An early chapter, which considers immigration and its impact on employment and wages, illustrates the authors’ approach. They take as their starting point what they refer to as ‘napkin’ or ‘high school’ economics: immigration causes the supply curve for labour to shift to the right, resulting in a fall in the average wage rate for the native population. They then use evidence to show why this simple analysis is seductive but wrong. In fact, they argue, immigration has very little impact on wages or employment opportunities for the native population of a country. This is partly because the amount of immigration relative to the size of the native working population is mainly very small (for example, non-EU migration in any one year is typically less than a half of one percent and most of this is made up of legal immigrants who have job offers or who are joining their families). Locally, of course, migrants may represent a much larger proportion of the population but there is still little evidence that even in these areas they cause wage rates to fall or a decline in employment opportunities. This is because new migrants also cause the demand curve for labour to shift to the right, offsetting at least some of the impact of the rightwards shift in the labour supply curve. Immigrants spend money in shops, restaurants and other service providers, generating jobs, particularly for low skilled workers. The authors also engage in an interesting analysis of why there are so few economic migrants (why, for example, do most Greeks choose to remain in Greece, despite the dire state of the economy, when they could legally migrate to other parts of the EU where there are more employment opportunities and the possibility of earning higher wages?). There is plenty of interesting material here for the A level teacher to use to stimulate thinking. One approach might be to start with a question about why people migrate, then to elicit students’ views about the size of migration and explore why economic migration is relatively small. The lesson might then move on to considering the impact of migration using basic supply and demand analysis, followed by a discussion about how the evidence challenges the predictions of this simple model. Hopefully, this will both deepen students’ understanding of the labour market and help to expose some of the myths that emanate from ‘napkin’ economic theory.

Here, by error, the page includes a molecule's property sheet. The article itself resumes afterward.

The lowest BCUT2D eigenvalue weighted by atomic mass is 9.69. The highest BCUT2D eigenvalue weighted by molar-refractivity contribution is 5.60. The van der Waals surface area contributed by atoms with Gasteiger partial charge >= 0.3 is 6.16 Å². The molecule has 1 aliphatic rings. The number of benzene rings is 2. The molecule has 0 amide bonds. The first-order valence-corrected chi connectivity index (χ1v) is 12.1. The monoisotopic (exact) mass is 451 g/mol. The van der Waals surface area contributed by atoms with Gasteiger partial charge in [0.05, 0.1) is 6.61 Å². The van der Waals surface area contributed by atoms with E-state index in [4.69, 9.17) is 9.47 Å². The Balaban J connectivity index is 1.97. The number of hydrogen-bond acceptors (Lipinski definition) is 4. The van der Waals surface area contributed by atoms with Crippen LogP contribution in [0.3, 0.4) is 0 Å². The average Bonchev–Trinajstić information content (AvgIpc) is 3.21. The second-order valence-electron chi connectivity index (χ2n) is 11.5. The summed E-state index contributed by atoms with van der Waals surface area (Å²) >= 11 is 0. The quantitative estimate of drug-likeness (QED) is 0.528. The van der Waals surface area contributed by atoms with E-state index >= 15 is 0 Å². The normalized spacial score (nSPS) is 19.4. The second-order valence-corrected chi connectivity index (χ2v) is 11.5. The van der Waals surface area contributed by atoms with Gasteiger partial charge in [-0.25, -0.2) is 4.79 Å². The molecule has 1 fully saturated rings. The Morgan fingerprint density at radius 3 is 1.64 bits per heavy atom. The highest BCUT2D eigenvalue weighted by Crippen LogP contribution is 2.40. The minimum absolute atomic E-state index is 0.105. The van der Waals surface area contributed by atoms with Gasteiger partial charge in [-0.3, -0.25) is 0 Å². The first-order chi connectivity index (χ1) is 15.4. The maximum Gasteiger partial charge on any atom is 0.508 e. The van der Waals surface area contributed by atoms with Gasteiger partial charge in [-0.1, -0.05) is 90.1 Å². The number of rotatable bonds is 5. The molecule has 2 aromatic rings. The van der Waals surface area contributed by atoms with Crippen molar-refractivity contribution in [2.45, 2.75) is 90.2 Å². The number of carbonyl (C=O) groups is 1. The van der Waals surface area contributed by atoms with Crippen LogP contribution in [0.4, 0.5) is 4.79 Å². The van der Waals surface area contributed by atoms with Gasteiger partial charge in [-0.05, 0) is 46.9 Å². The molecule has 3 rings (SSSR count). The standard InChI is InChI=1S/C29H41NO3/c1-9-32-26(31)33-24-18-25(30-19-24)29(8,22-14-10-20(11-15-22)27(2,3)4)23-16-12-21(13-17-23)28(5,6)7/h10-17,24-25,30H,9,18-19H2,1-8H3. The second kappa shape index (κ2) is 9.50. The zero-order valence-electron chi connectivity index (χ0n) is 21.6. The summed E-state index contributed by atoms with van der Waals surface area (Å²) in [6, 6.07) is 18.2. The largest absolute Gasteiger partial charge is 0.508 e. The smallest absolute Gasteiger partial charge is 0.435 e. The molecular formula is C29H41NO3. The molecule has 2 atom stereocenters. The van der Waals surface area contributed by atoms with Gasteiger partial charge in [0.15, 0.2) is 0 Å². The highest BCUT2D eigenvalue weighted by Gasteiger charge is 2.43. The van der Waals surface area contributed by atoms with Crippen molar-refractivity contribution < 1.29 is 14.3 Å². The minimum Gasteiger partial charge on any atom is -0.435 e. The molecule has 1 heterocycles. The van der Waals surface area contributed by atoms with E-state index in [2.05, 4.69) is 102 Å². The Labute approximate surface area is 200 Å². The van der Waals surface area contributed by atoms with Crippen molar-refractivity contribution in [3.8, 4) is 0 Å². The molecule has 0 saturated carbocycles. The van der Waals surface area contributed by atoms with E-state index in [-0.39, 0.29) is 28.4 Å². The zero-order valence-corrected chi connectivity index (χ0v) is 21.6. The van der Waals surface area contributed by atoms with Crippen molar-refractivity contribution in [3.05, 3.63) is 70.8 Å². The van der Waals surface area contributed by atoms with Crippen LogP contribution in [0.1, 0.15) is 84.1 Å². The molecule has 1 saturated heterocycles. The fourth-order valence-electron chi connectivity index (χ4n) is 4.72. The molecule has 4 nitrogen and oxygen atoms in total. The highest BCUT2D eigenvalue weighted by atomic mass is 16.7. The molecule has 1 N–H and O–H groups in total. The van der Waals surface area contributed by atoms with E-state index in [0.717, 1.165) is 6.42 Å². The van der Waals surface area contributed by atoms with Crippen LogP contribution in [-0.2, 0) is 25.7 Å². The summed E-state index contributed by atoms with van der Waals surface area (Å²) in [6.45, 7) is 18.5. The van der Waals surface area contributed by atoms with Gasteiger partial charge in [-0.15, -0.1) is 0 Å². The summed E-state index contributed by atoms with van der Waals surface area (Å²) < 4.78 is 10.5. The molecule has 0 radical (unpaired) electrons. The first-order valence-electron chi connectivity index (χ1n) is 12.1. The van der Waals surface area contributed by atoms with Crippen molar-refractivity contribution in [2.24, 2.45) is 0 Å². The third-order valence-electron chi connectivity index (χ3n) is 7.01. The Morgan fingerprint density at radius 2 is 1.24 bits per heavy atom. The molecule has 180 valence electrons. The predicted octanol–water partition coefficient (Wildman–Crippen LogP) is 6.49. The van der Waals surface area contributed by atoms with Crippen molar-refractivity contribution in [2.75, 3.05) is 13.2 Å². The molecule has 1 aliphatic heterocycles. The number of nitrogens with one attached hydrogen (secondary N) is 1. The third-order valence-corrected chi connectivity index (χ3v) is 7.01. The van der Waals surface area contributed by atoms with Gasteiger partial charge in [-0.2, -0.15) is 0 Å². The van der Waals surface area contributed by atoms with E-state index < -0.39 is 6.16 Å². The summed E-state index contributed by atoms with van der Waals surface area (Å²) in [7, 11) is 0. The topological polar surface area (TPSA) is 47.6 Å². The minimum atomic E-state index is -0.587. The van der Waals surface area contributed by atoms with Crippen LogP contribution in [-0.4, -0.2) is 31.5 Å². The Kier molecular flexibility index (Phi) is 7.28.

Another chapter focuses on economic growth where the authors draw on their very considerable work on development economics to draw parallels with issues in rich countries. They suggest, for example, that governments in both poor and rich countries should focus on improving the quality of life as a priority, rather than attempting to raise GDP. A controversial idea but one which they back up with research evidence, and one that could easily also form the basis for an interesting A level discussion. A later chapter tackles environmental questions, particularly climate change. It is packed with interesting insights and case studies which would provide excellent discussion questions in lessons. One example is the increasing purchase of air conditioning units in India which not only makes everyday living more tolerable but also, it is suggested, helps to raise productivity in the workplace. However, the type of units bought tends to be highly polluting, so the authors suggest an effective use of resources might be to encourage Indians to move to less polluting forms of air conditioning through a system of subsidies funded by wealthier countries. A lesson could start by setting out the facts on the use of air conditioning units in India (only 5% of households in India have air conditioning in their homes, compared to almost 90% in the US) and then ask students to come up with possible solutions to the likely huge growth in polluting air conditioning units and to identify the likely economic costs and benefits of each policy.